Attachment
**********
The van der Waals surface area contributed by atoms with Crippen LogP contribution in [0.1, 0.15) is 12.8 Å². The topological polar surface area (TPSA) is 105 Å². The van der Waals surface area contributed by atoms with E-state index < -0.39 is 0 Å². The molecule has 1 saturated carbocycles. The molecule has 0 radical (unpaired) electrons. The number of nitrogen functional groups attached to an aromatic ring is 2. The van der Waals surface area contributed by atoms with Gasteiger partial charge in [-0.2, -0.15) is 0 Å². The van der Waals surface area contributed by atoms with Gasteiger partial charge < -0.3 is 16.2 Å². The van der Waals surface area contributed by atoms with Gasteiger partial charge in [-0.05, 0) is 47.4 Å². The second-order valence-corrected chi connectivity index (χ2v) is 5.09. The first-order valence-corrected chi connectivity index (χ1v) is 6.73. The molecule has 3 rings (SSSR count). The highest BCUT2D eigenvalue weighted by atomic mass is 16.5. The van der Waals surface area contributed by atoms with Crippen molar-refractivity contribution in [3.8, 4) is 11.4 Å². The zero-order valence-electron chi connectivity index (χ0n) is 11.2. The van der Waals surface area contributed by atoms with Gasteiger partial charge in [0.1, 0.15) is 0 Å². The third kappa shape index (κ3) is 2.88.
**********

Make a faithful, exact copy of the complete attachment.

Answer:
The van der Waals surface area contributed by atoms with Crippen LogP contribution in [0.1, 0.15) is 12.8 Å². The topological polar surface area (TPSA) is 105 Å². The van der Waals surface area contributed by atoms with E-state index < -0.39 is 0 Å². The molecule has 1 saturated carbocycles. The molecule has 0 radical (unpaired) electrons. The number of nitrogen functional groups attached to an aromatic ring is 2. The van der Waals surface area contributed by atoms with Gasteiger partial charge in [-0.2, -0.15) is 0 Å². The van der Waals surface area contributed by atoms with Gasteiger partial charge < -0.3 is 16.2 Å². The van der Waals surface area contributed by atoms with Gasteiger partial charge in [-0.05, 0) is 47.4 Å². The second-order valence-corrected chi connectivity index (χ2v) is 5.09. The first-order valence-corrected chi connectivity index (χ1v) is 6.73. The molecule has 3 rings (SSSR count). The highest BCUT2D eigenvalue weighted by atomic mass is 16.5. The van der Waals surface area contributed by atoms with Crippen molar-refractivity contribution in [3.8, 4) is 11.4 Å². The zero-order valence-electron chi connectivity index (χ0n) is 11.2. The van der Waals surface area contributed by atoms with Gasteiger partial charge in [0.1, 0.15) is 0 Å². The third kappa shape index (κ3) is 2.88.